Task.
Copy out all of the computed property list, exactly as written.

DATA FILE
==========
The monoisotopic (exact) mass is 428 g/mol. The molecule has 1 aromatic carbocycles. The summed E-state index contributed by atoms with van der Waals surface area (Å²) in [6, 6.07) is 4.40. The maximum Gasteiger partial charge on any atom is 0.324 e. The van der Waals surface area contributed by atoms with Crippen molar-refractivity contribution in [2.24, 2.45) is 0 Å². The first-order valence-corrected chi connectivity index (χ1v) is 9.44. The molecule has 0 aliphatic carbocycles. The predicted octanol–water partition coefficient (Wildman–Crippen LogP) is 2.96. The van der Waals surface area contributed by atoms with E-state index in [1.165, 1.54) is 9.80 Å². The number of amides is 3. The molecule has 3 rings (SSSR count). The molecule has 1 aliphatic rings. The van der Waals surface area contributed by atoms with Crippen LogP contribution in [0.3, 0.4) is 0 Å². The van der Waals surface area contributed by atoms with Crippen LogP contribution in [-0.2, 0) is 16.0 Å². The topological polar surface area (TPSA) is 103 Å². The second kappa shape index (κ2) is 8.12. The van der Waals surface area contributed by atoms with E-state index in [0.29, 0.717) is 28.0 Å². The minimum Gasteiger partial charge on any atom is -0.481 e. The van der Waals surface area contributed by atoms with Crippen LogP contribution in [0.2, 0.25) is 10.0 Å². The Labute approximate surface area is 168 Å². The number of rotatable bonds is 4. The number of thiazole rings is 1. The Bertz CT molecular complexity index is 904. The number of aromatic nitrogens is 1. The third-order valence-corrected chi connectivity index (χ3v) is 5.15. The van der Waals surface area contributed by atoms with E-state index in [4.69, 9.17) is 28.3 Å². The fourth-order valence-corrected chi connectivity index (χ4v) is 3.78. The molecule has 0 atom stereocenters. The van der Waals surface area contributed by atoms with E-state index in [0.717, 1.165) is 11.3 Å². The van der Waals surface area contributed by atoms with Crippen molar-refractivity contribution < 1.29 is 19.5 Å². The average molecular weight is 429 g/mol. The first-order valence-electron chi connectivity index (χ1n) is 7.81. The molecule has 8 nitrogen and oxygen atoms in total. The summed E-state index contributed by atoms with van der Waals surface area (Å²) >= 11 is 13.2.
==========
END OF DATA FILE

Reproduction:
The monoisotopic (exact) mass is 428 g/mol. The molecule has 1 aromatic carbocycles. The summed E-state index contributed by atoms with van der Waals surface area (Å²) in [6, 6.07) is 4.40. The maximum Gasteiger partial charge on any atom is 0.324 e. The van der Waals surface area contributed by atoms with Crippen molar-refractivity contribution in [2.24, 2.45) is 0 Å². The first-order valence-corrected chi connectivity index (χ1v) is 9.44. The molecule has 0 aliphatic carbocycles. The predicted octanol–water partition coefficient (Wildman–Crippen LogP) is 2.96. The van der Waals surface area contributed by atoms with E-state index in [1.165, 1.54) is 9.80 Å². The number of amides is 3. The molecule has 3 rings (SSSR count). The molecule has 1 aliphatic rings. The van der Waals surface area contributed by atoms with Crippen LogP contribution in [0.3, 0.4) is 0 Å². The van der Waals surface area contributed by atoms with Crippen LogP contribution in [-0.2, 0) is 16.0 Å². The topological polar surface area (TPSA) is 103 Å². The second kappa shape index (κ2) is 8.12. The van der Waals surface area contributed by atoms with E-state index in [0.29, 0.717) is 28.0 Å². The minimum Gasteiger partial charge on any atom is -0.481 e. The van der Waals surface area contributed by atoms with Crippen LogP contribution in [0.2, 0.25) is 10.0 Å². The Labute approximate surface area is 168 Å². The number of rotatable bonds is 4. The number of thiazole rings is 1. The Bertz CT molecular complexity index is 904. The number of aromatic nitrogens is 1. The third-order valence-corrected chi connectivity index (χ3v) is 5.15. The van der Waals surface area contributed by atoms with E-state index in [4.69, 9.17) is 28.3 Å². The fourth-order valence-corrected chi connectivity index (χ4v) is 3.78. The molecule has 0 atom stereocenters. The van der Waals surface area contributed by atoms with E-state index in [0.717, 1.165) is 11.3 Å². The van der Waals surface area contributed by atoms with Crippen molar-refractivity contribution < 1.29 is 19.5 Å². The average molecular weight is 429 g/mol. The first-order valence-electron chi connectivity index (χ1n) is 7.81. The molecule has 8 nitrogen and oxygen atoms in total. The summed E-state index contributed by atoms with van der Waals surface area (Å²) >= 11 is 13.2.